Biomarker testing in clinical practice has been viewed as a supplement to the diagnostic evaluation of patients who suffer from special types of diseases [17]. In the current investigation, it was confirmed that serum GDF-15 levels were correlated with the Syntax scores and that GDF-15 levels were also indicated as being independent predictors of non-AMI and AMI in a Han Chinese population. These results demonstrated that GDF-15 can be used as a confidential biomarker of AMI, rather than solely as a biomarker of cardiac stress.

GDF-15 is expressed at higher levels in placental, prostate, kidney, liver, and colon tissues under physiological conditions; however, in other organs, the expression levels of GDF-15 are low [9]. Similarly, with respect to cell lines, GDF-15 is expressed in endothelial cells, vascular smooth muscle cells, adipocytes, and macrophages. The function of GDF-15 is different in different tissues. For example, GDF-15 that is secreted in fat cells is mainly associated with the inhibition of the differentiation of adipocytes [18]. In activated macrophages, GDF-15 is highly expressed and present in serum that corresponds with various disease conditions [19]. However, under pathological conditions, GDF15 expression can be induced in response to diverse cellular stress signals, such as hypoxia/anoxia, inflammation, acute tissue injuries, and tumor processes. Various conditions, such as pregnancy, tumor, neuronal damage, erythropoiesis, and cardiological status, were companied by increasing GDF-15 levels. When considering the relationship between GDF-15 and cancer, this association has already been discussed to a high degree in other reviews [20]. GDF-15 is also suggested to be involved in the evolution of heart disease and to correspond with acute ischemia, ischemia-reperfusion injury, cardiac hypertrophy, and heart failure.

In 2002, a study by Brown et al. first examined the relationship between GDF-15 levels and cardiovascular events [21]. The results indicated that baseline plasma concentrations of GDF-15 in women were correlated with a higher degree of cardiovascular events (618 versus 538 pg/ml, P =0.0002), even after adjustments for classic cardiovascular risk factors, and that such effects were independent of traditional cardiovascular risk factors and were at least additive to the effects of C-reactive protein. Subsequently, GDF-15 was extensively investigated in relation to the development of heart failure, coronary heart disease, atrial fibrillation, and MI. In ventricular hypertrophy or hypertensive heart disease, it was suggested that the thickness of the posterior wall, serum norepinephrine levels, and the left ventricular mass were positively correlated with elevated levels of GDF-15, which demonstrated the possible cytoprotective effects of GDF-15 [22]. Wiklund et al. demonstrated that elevated serum GDF15 levels were predictors of overall mortality in the multivariate analysis and that this result was independent of age, BMI, and smoking status in a study of 815 Swedish males who were 46 to 80 years old and, in parallel, an independent cohort of 324 twins [23]. The potential mechanism of the relationship between GDF-15 levels and mortality still needs to be validated by more studies. However, the fact that serum GDF-15 levels can predict the progress and prognosis of cardiac events seems to have reached a consensus. Patients with non-ST-segment elevation myocardial infarction benefited from interventional therapy when serum GDF-15 levels were greater than 1200ng/L [24]. During the progress of coronary heart disease, serum GDF-15 levels were closely related to the aggravation of the disease, which suggested a higher incidence of acute cardiac events. More importantly, it has been reported that GDF-15 may be an independent risk factor for AMI. Stergios et al. [14] measured the serum levels of GDF-15 for 1,818 enrolled patients with MI. Patients with MI had higher GDF-15 levels compared with non-MI patients (P <0.001), and the increased GDF-15 levels upon admission were associated with a hazard ratio of 2.1 for death or MI (95%CI: 1.67±2.65, P <0.001) in a model that was adjusted for age and sex. The current investigation first compared the GDF-15 levels between patients with AMI and non-AMI. The results showed that serum levels of GDF-15 in the AMI group were significantly higher than the non-AMI group and that increases in GDF-15 levels can used as an independent predictor for AMI, even after adjustments for age, sex, smoking status, Syntax scores, and LVEF, which further indicated that GDF-15 may function as a monitoring index of myocardial infarction in certain application prospects.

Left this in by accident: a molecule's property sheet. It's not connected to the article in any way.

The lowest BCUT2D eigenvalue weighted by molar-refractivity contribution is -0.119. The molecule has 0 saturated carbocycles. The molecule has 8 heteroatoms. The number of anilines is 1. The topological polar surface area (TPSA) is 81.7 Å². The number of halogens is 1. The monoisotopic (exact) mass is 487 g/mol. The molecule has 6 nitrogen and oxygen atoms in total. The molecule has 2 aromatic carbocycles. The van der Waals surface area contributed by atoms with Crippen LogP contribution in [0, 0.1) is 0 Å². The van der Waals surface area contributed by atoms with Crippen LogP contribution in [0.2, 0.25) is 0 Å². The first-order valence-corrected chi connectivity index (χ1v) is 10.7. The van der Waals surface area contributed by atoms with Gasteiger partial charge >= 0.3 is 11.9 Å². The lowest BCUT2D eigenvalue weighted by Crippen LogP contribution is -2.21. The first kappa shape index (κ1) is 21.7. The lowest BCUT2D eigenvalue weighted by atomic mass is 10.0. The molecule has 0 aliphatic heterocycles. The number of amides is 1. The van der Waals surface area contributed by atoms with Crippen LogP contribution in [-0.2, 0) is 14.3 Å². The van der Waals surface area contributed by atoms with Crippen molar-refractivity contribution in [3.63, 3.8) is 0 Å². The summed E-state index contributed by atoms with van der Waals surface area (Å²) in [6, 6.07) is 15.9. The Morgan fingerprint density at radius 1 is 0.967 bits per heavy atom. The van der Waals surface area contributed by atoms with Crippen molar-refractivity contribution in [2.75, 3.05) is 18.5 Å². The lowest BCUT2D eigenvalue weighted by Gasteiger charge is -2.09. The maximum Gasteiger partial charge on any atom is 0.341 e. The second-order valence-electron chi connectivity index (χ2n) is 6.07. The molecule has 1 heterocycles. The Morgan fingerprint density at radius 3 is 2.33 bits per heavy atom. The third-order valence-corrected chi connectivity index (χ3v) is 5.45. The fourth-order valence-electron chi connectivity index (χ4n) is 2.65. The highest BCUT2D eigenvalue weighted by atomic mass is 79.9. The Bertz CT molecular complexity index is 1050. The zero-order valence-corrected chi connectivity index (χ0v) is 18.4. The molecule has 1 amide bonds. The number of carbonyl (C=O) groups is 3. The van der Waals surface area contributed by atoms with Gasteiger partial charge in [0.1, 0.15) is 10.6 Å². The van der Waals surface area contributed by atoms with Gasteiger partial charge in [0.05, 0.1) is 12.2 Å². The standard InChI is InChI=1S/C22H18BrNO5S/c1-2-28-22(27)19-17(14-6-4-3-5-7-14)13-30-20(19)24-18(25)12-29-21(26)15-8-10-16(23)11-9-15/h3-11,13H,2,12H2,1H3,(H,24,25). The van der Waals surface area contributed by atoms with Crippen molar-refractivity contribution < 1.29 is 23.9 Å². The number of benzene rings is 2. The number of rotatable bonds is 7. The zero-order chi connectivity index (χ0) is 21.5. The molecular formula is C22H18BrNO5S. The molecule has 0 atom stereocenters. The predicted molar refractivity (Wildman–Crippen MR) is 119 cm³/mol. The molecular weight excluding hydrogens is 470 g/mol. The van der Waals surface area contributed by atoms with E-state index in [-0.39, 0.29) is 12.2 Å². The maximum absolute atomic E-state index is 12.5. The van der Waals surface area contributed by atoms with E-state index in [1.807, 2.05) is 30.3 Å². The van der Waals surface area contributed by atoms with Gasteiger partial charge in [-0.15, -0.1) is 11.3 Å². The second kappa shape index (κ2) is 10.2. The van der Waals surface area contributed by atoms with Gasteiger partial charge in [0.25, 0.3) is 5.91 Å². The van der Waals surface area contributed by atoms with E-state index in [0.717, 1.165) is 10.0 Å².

Two limitations must be mentioned with respect to the current investigation. First, the sample size of this study was relatively small, which limited the power to detect the correlation between GDF-15 and the Syntax score. Further studies should include more samples. Second, we did not consider the possible interferences of confounding factors on the relationship between GDF-15 and AMI, which requires further investigation. Additionally, the potential mechanism underlying the association of GDF-15 with AMI has not been thoroughly elucidated to date.

5. Conclusions

Our current investigation suggested that elevated serum levels of GDF-15 are independently associated with MI and that GDF-15 may function as a protective factor for MI in the cardiovascular system.

Data Availability

The data used to support the findings of this study are available from the corresponding author upon request.

Conflicts of Interest

The authors declare that they have no conflicts of interest.

Authors’ Contributions

Shiqiang Liu performed the statistical analyses and manuscript preparing. Mr. Xu Chen, Hua Wang, Bo Ming, Mingle Wu, and Yongjie Wang were responsible for the data collection. Shiqiang Liu and Tao Liu devised such research and also revised manuscript for publishing. All the authors read and approved the final manuscript.

Acknowledgments

Current work was supported by the Municipal and University Cooperative Research Project of Nanchong (18SXHZ0475).